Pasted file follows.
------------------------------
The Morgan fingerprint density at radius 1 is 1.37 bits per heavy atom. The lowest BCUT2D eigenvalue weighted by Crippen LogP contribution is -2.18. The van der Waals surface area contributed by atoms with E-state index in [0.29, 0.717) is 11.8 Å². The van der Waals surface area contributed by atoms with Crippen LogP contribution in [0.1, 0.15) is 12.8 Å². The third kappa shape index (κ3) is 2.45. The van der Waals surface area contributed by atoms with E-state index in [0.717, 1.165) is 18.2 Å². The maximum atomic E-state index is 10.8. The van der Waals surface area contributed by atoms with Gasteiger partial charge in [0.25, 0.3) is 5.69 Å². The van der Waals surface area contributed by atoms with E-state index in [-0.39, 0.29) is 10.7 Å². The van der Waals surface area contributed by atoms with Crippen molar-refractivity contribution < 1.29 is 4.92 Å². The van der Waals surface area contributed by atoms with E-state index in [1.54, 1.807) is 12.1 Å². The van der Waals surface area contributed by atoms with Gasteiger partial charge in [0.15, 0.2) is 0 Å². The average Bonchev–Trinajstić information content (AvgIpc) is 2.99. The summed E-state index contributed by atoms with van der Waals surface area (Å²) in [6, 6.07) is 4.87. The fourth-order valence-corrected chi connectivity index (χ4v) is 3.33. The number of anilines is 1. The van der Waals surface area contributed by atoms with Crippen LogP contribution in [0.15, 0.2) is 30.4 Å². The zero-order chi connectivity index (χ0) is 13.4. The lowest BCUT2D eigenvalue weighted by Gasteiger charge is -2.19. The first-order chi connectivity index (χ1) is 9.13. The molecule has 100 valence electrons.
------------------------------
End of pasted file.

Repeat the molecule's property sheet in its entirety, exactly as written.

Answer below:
The Morgan fingerprint density at radius 1 is 1.37 bits per heavy atom. The lowest BCUT2D eigenvalue weighted by Crippen LogP contribution is -2.18. The van der Waals surface area contributed by atoms with E-state index in [0.29, 0.717) is 11.8 Å². The van der Waals surface area contributed by atoms with Crippen LogP contribution in [0.1, 0.15) is 12.8 Å². The third kappa shape index (κ3) is 2.45. The van der Waals surface area contributed by atoms with E-state index in [0.717, 1.165) is 18.2 Å². The maximum atomic E-state index is 10.8. The van der Waals surface area contributed by atoms with Gasteiger partial charge in [0.25, 0.3) is 5.69 Å². The van der Waals surface area contributed by atoms with E-state index in [-0.39, 0.29) is 10.7 Å². The van der Waals surface area contributed by atoms with Crippen molar-refractivity contribution < 1.29 is 4.92 Å². The van der Waals surface area contributed by atoms with E-state index in [1.54, 1.807) is 12.1 Å². The van der Waals surface area contributed by atoms with Gasteiger partial charge in [0.15, 0.2) is 0 Å². The average Bonchev–Trinajstić information content (AvgIpc) is 2.99. The summed E-state index contributed by atoms with van der Waals surface area (Å²) in [6, 6.07) is 4.87. The fourth-order valence-corrected chi connectivity index (χ4v) is 3.33. The number of anilines is 1. The van der Waals surface area contributed by atoms with Crippen LogP contribution in [0.15, 0.2) is 30.4 Å². The zero-order chi connectivity index (χ0) is 13.4. The lowest BCUT2D eigenvalue weighted by Gasteiger charge is -2.19. The first-order chi connectivity index (χ1) is 9.13. The molecule has 100 valence electrons.